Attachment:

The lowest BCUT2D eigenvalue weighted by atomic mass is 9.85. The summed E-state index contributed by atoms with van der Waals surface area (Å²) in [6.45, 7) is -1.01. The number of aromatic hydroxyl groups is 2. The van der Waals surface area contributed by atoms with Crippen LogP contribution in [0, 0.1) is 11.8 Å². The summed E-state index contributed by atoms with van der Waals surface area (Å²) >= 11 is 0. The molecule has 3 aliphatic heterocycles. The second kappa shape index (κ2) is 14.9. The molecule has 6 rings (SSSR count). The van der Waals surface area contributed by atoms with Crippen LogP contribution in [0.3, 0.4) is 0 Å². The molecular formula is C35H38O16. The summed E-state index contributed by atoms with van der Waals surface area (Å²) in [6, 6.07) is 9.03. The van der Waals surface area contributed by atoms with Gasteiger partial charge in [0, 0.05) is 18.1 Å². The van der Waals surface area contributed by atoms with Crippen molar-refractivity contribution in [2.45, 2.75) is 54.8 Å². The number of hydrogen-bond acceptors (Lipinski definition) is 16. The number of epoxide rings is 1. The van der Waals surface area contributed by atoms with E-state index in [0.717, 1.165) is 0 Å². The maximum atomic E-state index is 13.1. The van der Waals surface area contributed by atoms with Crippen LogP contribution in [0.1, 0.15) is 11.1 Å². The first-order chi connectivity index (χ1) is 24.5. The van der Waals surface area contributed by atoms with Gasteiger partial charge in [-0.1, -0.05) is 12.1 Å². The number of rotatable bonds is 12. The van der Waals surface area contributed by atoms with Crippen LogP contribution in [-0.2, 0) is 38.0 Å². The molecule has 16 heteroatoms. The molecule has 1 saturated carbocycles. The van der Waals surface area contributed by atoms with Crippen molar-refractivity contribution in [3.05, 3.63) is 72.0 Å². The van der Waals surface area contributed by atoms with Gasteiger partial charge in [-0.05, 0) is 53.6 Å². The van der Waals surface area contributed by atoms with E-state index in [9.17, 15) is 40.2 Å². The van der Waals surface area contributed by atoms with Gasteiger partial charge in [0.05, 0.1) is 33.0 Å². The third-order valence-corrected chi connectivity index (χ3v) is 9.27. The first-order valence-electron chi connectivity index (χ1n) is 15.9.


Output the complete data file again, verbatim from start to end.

The lowest BCUT2D eigenvalue weighted by atomic mass is 9.85. The summed E-state index contributed by atoms with van der Waals surface area (Å²) in [6.45, 7) is -1.01. The number of aromatic hydroxyl groups is 2. The van der Waals surface area contributed by atoms with Crippen LogP contribution in [0, 0.1) is 11.8 Å². The summed E-state index contributed by atoms with van der Waals surface area (Å²) >= 11 is 0. The molecule has 3 aliphatic heterocycles. The second kappa shape index (κ2) is 14.9. The molecule has 6 rings (SSSR count). The van der Waals surface area contributed by atoms with Crippen LogP contribution in [0.3, 0.4) is 0 Å². The molecular formula is C35H38O16. The summed E-state index contributed by atoms with van der Waals surface area (Å²) in [6, 6.07) is 9.03. The van der Waals surface area contributed by atoms with Gasteiger partial charge in [0, 0.05) is 18.1 Å². The van der Waals surface area contributed by atoms with Crippen molar-refractivity contribution in [2.45, 2.75) is 54.8 Å². The number of hydrogen-bond acceptors (Lipinski definition) is 16. The number of epoxide rings is 1. The van der Waals surface area contributed by atoms with E-state index in [0.717, 1.165) is 0 Å². The maximum atomic E-state index is 13.1. The van der Waals surface area contributed by atoms with Crippen LogP contribution in [0.1, 0.15) is 11.1 Å². The first-order chi connectivity index (χ1) is 24.5. The van der Waals surface area contributed by atoms with Gasteiger partial charge in [-0.1, -0.05) is 12.1 Å². The number of rotatable bonds is 12. The van der Waals surface area contributed by atoms with Crippen LogP contribution in [-0.2, 0) is 38.0 Å². The molecule has 16 heteroatoms. The molecule has 1 saturated carbocycles. The van der Waals surface area contributed by atoms with Crippen molar-refractivity contribution in [3.05, 3.63) is 72.0 Å². The van der Waals surface area contributed by atoms with Gasteiger partial charge in [-0.05, 0) is 53.6 Å². The van der Waals surface area contributed by atoms with E-state index in [9.17, 15) is 40.2 Å². The van der Waals surface area contributed by atoms with Gasteiger partial charge in [0.05, 0.1) is 33.0 Å². The third-order valence-corrected chi connectivity index (χ3v) is 9.27. The first-order valence-electron chi connectivity index (χ1n) is 15.9.